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Replacement Keldon Johnson shines bright in red, white and blue

By Arnie Leshin
A replacement? Well, on Sunday night, Keldon Johnson looked like one of the boys in the lineup for the United States National Basketball Team that flew today to Japan for the Tokyo Summer Olympics.
A member of a select few that trained with the Gregg Popovich-coached team, it was on Friday that Johnson and JaVale McGee learned they were replacing Olympic Team players, Kevin Love with a right calf injury he hasn’t yet recovered from, and Bradley Beal, who was concerned about health and safety protocol after he tested positive.
Both are National Basketball Association players, and so are Johnson, a guard who plays under head coach Popovich with the San Antonio Spurs, and center McGee, who currently plays for the Denver Nuggets.
McGee, who didn’t play in the final exhibition game against Spain and wasn’t able to fly out with the team today, is 7-foot, 270 pounds, and adds more size to the red, white and blue.
But Johnson did play in the 83-76 triumph over Spain, the 2nd-ranked team in the world behind the USA, and he looked quite comfortable after being inserted for almost the entire second quarter. He scored 15 points, all in that span, brought down five rebounds, and handed out three assists. He was almost perfect from the field, making 7-of-9 shots to go with a free throw on a 3-point play.
Afterwards, he was all smiles when interviewed.
“I’m happy I did well, but not that much surprised,” said the 6-foot-5, 21-year-old Johnson who played his college ball at Kentucky. “I had been training with these guys and was in tip-top shape. It’s a dream come true to be able to play in these summer Olympics and be a US player.”
Johnson scored on a steal and layup when he first entered the game, then took a pass from Kevin Durant to slam in a dunk, followed by back-to-back baseline jumpers, and he just did his part as his new teammates applauded him after a time out.
This was the fourth and last exhibition game for the Americans after the second meeting with Australia was cancelled because of coronavirus pandemic issues. The USA came in and came out with losses to Nigeria and Australia before rolling past Argentina.
Its best game came versus Spain, the defending world champion that relies on NBA point guard Ricky Rubio and the Gasol brothers, forwards Marc and Pau, and has tons of experience and toughness. It led early, although both teams shot poorly, with Spain missing its first six attempts, but tying the score, 52-52, at halftime on a buzzer beater by Rubio.
Rubio, in fact, had the game-high 23 points, but amazingly came away with only one assist. Willy Hernangomez added 11 points and Marc Gasol 10. Usman Garuba was tough underneath in bringing down a game-high eight rebounds.
For the USA, which took the lead for good early in the fourth quarter, it came on outside shooting from 6-2 guard Damian Lillard (6-for-14), the steady and smart play of the 6-10 center Kevin Durant, who played 30:33 and tallied 14 points, while Lillard tossed in the team-high 19 points in 32:06 playing time, and versatile 6-5 forward Zach LaVine contributed 13 points.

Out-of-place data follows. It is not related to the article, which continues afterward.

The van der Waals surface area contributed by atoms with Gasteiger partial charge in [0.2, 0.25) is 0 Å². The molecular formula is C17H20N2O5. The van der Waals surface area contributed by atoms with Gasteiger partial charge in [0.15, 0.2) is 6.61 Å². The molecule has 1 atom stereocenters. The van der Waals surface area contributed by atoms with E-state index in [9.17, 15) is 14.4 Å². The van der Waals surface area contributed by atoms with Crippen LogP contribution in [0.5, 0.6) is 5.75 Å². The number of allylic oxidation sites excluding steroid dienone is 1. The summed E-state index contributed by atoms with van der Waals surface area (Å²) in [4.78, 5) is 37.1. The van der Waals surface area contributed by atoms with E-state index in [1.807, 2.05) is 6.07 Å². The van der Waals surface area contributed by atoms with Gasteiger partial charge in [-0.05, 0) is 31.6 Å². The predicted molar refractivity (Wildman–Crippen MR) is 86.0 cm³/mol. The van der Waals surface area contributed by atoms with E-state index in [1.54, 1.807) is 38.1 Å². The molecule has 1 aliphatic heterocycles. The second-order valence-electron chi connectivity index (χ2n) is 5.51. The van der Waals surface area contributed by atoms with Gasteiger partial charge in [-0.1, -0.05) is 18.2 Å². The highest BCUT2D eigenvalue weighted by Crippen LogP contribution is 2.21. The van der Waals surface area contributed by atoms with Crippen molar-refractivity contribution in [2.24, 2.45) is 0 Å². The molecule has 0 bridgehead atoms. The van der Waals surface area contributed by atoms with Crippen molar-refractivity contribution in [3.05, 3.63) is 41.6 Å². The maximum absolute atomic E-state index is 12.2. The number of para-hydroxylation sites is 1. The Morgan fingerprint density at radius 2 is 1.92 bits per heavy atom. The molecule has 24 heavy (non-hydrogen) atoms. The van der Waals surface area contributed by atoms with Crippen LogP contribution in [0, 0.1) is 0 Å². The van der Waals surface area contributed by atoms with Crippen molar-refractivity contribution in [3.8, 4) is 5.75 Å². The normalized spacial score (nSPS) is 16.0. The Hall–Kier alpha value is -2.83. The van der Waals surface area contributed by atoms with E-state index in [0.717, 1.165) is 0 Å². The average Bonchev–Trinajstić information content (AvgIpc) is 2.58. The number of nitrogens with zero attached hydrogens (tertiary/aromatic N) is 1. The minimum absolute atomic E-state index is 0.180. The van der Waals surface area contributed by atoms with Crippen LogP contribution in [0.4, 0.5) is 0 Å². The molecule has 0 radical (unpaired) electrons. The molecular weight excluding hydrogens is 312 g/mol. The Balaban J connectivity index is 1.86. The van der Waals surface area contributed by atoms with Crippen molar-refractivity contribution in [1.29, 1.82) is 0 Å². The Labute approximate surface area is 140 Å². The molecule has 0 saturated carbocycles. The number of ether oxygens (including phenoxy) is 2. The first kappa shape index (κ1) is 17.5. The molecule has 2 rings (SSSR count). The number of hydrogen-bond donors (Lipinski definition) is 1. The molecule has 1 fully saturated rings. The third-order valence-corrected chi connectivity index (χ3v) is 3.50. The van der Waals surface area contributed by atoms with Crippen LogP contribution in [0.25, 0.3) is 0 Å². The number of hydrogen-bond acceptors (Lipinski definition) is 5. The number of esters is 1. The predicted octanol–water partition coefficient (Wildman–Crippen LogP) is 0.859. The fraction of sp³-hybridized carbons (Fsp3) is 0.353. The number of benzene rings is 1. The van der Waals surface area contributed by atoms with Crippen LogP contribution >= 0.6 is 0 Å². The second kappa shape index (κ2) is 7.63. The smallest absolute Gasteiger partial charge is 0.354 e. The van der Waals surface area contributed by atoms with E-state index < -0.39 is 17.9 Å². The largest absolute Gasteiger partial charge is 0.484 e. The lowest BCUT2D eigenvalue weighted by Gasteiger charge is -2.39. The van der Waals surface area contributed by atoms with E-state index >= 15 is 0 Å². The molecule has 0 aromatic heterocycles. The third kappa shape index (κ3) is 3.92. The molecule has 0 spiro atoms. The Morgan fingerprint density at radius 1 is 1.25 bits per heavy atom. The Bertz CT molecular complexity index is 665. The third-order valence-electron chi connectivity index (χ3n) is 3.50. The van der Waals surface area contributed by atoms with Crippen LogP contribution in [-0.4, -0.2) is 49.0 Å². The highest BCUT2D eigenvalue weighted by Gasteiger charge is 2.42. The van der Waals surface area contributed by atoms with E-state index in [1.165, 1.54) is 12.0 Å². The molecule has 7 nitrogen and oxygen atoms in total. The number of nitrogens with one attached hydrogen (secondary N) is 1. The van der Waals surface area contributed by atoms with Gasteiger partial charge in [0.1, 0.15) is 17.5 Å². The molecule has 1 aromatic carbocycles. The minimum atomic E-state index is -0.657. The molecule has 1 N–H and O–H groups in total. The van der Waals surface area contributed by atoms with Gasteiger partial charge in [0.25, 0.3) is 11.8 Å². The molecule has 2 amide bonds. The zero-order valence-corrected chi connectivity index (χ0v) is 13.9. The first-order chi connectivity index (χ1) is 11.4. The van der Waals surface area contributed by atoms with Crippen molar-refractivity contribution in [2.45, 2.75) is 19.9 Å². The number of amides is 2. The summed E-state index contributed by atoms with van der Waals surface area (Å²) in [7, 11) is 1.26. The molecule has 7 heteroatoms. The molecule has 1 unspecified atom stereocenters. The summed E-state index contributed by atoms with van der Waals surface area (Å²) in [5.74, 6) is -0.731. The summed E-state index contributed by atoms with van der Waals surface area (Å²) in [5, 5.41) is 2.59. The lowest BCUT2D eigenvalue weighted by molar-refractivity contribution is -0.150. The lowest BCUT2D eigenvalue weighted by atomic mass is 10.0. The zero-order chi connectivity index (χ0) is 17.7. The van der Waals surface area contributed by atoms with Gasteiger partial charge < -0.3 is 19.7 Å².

The lead became 74-60 midway through the final quarter when Popovich made sure to insert his bench players, with everyone in the lineup scoring at least one point, and the 6-8 forward Bam Adebayo came away with the team-high seven boards.
The closest that Spain came down the stretch was at 79-73, but once the Americans began running the floor and using their depth, it became an impressive success. Australia is ranked third on the planet behind the USA and Spain, and France is also up there among the best.
The red, white and blue begins the Games against a good France team on Friday. Three of the USA players are out of Kentucky, two from UCLA, and one each from Duke, Michigan State, Nevada, Syracuse, Texas, Texas A & M, and Weber.
As far as the NBA goes, there’s also Jayson Tatum from the Boston Celtics, Durant from the Brooklyn Nets, Draymond Green and LaVine from the Golden State Warriors, Jerami Grant from the Detroit Pistons, Adebayo from the Miami Heat, and Lillard from the Portland Trailblazers.
But can’t forget 6-7 Khris Middleton and 6-3 Jrue Holiday of the Milwaukee Bucks and 6-5 Devin Booker of the Phoenix Suns. They have other business to attend to when their teams play game 6 of the NBA finals Tuesday night in brew city and Milwaukee with a 3-2 lead. If a game 7 is needed, it will be in Phoenix Thursday night.
No doubt, Popovich might be hoping the Bucks can wrap it up Tuesday and not one day before his team’s opening game. Booker also played for Kentucky, Middleton for Texas A & M, and Holiday for UCLA, while McGee played for Nevada.
As for Johnson, he is the sixth player 21 years or younger to be on a US Olympic roster since NBA  players were allowed to play in 1992, joining Anthony Davis,19, (2012), LeBron James,19, (2004), Carmelo Anthony, 20, (2004),  Emeka Okafor, 21, (2004), and Amare Stoudamire, 21, (2004).
“I can hardly wait,” said Popovich, “to have the entire team together, but as it looks now, we might not have a practice until the morning of the first game. But I have a feeling we’re going to be quite good.”
No. 7 Kevin Durant — 6-10, 225, forward
No. 10 Jayson Tatum — 6-8, 205, forward
No. 14 Draymond Green — 6-6, 235, forward
No. 5 Zach LaVine — 6-5, 208, guard
No. 6 Damian Lillard — 6-2, 185, guard
No. 13 Bam Adebayo — 6-9, 255, forward-center
No. 9 Jerami Grant — 6-8, 210, forward
No. 4 Keldon Johnson — 6-5, 220, guard
No. 11 JaVale McGee — 7-0, 270, center
No. 8 Khris Middleton — 6-7, 217, forward
No. 12 Jrue Holiday — 6-3, 229. guard
No. 15 Devin Booker — 6-5. 206, guard

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